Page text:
It depends on your objectives and what the content is going to be used for. According to Shaheen:

“If you’re doing journalistic-style content and want to be the leader in that topic, then it’s absolutely worth investing in making sure it’s top quality. That goes with finding the best writers in the first place, then putting the content through an editorial process to ensure a high standard.”

As Kyler points out, sometimes it’s better to invest early on:

“Getting the right writers and an editorial process in place from the beginning of your content production process is worthwhile because if you don’t, it could cost you more in the long run. For example, if you make mistakes and publish things that aren’t true or in line with your brand, you may suffer those consequences later on.”

How can you uphold high editorial standards in languages you don’t speak?

A solid editorial process is even more important when working with multilingual content. You can’t expect your internal team to speak every language you’re publishing in, so it’s essential to build up a team that focuses on each language.

At VeraContent, we follow a pretty consistent editorial process across languages. Still, every language has nuances, so the process is adapted to each language. That means creating specific guidelines and style guides for not only every language but also each client.

“It’s so important to have an editorial process that is organized and set up well to be able to consistently adapt it across languages.” – Shaheen Samavati

What does VeraContent’s editorial process look like?

Firstly, we love documentation, checklists and tools that help us optimize collaboration.

A big part of our editorial process is collaboration—both internally and with our clients. We create loads of opportunities for writers to get feedback from their editors. This includes chatting about ideas, why things are done a certain way and how it could be done better.

“Our feedback system allows collaboration to go really well, but it also allows us to build trust with everyone we’re working with.” – Kyler Canastra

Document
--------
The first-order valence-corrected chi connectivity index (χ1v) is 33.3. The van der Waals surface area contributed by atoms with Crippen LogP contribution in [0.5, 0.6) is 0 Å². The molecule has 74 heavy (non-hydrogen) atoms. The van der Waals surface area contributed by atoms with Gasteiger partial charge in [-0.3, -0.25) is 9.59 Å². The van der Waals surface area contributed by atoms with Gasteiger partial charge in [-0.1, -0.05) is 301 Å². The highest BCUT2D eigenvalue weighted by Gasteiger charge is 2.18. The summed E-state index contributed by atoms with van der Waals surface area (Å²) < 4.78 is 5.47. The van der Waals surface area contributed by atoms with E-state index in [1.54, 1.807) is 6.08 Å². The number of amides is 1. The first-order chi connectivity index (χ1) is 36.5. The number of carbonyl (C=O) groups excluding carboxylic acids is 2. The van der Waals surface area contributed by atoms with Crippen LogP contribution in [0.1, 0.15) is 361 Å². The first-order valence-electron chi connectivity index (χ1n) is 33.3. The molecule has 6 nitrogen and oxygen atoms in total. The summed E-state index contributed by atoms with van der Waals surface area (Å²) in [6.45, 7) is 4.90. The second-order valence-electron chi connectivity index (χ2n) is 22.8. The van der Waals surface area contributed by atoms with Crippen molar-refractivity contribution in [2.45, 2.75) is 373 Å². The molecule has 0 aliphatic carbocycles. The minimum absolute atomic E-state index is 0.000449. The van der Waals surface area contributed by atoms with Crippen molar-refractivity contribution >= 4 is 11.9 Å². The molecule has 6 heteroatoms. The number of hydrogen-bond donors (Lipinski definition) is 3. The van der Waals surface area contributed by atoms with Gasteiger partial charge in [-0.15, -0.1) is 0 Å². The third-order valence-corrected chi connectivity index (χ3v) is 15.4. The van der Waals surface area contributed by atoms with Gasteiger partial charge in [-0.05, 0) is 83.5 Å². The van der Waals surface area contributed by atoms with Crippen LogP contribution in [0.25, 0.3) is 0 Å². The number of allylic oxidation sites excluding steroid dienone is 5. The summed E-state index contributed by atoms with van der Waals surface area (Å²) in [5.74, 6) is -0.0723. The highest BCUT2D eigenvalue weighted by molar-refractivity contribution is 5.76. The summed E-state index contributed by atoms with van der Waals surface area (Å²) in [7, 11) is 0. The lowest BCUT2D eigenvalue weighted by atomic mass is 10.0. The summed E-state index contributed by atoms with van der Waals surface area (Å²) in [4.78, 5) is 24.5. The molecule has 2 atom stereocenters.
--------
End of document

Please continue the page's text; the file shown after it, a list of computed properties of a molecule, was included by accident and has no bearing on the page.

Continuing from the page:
This constant feedback means that our project managers don’t need to be able to speak every language of the projects they’re working on. Since everyone in the production line provides feedback in English, our project managers can always understand the reasoning behind content and editorial decisions.

Our editing process is essentially a more concise version of the traditional four-step editorial process. Once a linguist, writer or translator has created the piece of content, an editor then edits the text. The editor provides feedback and ensures the content’s quality—checking for accuracy and facts along with the tone of voice, style and grammar.

Everything is documented, and project managers oversee the entire process—they also chip in with their editorial feedback where relevant. We’re also pretty strict with following style and tone guides for each client.

Why do companies struggle with setting up an editorial process?

Ultimately, it comes down to editing not being the company’s core competency. A lot goes into setting up processes and ensuring quality, and not every company has the resources to put towards it.

“It’s a big operation to consistently create content and design all the steps around it. And if you’re a company that, for example, designs widgets, you’re used to a completely different process.” – Shaheen Samavati

It’s important to understand what your objectives are, what your product is and how much editing you need to consistently produce quality content. From there, you can decide where to put your resources—whether it’s building an internal team or hiring an external agency.

You can check out Shaheen and Kyler’s speaker profiles if you’d like to have either of them speak at your next event or be a guest on your podcast.

Check out more posts on content production and editorial processes:

To read the full transcript, click on page number 2 below.